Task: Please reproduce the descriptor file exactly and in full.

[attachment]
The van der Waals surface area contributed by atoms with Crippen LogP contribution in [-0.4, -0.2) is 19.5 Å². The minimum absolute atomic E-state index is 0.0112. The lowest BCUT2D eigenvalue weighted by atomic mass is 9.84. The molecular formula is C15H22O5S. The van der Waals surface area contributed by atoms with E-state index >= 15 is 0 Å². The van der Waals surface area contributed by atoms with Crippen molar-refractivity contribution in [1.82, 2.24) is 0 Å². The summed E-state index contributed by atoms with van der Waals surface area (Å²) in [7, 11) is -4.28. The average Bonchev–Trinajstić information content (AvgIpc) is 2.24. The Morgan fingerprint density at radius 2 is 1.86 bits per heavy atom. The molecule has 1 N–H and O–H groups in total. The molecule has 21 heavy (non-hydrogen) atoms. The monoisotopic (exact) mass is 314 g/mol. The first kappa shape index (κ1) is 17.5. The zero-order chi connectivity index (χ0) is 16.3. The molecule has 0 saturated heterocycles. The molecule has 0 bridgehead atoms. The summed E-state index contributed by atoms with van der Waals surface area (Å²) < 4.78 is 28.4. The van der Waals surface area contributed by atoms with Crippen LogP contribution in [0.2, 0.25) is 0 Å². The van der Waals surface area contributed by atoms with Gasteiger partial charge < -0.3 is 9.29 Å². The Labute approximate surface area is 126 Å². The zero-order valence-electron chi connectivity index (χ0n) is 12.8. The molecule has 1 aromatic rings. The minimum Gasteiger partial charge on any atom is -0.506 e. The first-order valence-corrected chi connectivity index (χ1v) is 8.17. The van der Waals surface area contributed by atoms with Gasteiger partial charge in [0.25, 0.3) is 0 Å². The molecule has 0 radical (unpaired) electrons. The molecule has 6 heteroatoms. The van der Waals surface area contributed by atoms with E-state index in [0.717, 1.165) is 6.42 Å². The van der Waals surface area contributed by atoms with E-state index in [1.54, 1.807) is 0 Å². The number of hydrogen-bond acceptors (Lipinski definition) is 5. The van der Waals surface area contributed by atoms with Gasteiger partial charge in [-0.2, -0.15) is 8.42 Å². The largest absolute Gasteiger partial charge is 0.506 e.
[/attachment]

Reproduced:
The van der Waals surface area contributed by atoms with Crippen LogP contribution in [-0.4, -0.2) is 19.5 Å². The minimum absolute atomic E-state index is 0.0112. The lowest BCUT2D eigenvalue weighted by atomic mass is 9.84. The molecular formula is C15H22O5S. The van der Waals surface area contributed by atoms with E-state index >= 15 is 0 Å². The van der Waals surface area contributed by atoms with Crippen molar-refractivity contribution in [1.82, 2.24) is 0 Å². The summed E-state index contributed by atoms with van der Waals surface area (Å²) in [7, 11) is -4.28. The average Bonchev–Trinajstić information content (AvgIpc) is 2.24. The Morgan fingerprint density at radius 2 is 1.86 bits per heavy atom. The molecule has 1 N–H and O–H groups in total. The molecule has 21 heavy (non-hydrogen) atoms. The monoisotopic (exact) mass is 314 g/mol. The first kappa shape index (κ1) is 17.5. The zero-order chi connectivity index (χ0) is 16.3. The molecule has 0 saturated heterocycles. The molecule has 0 bridgehead atoms. The summed E-state index contributed by atoms with van der Waals surface area (Å²) < 4.78 is 28.4. The van der Waals surface area contributed by atoms with Crippen LogP contribution in [0.2, 0.25) is 0 Å². The van der Waals surface area contributed by atoms with Gasteiger partial charge < -0.3 is 9.29 Å². The Labute approximate surface area is 126 Å². The zero-order valence-electron chi connectivity index (χ0n) is 12.8. The molecule has 1 aromatic rings. The minimum Gasteiger partial charge on any atom is -0.506 e. The first-order valence-corrected chi connectivity index (χ1v) is 8.17. The van der Waals surface area contributed by atoms with Gasteiger partial charge in [0.25, 0.3) is 0 Å². The molecule has 0 radical (unpaired) electrons. The molecule has 6 heteroatoms. The van der Waals surface area contributed by atoms with E-state index in [0.717, 1.165) is 6.42 Å². The van der Waals surface area contributed by atoms with E-state index in [1.54, 1.807) is 0 Å². The number of hydrogen-bond acceptors (Lipinski definition) is 5. The van der Waals surface area contributed by atoms with Gasteiger partial charge in [-0.2, -0.15) is 8.42 Å². The largest absolute Gasteiger partial charge is 0.506 e.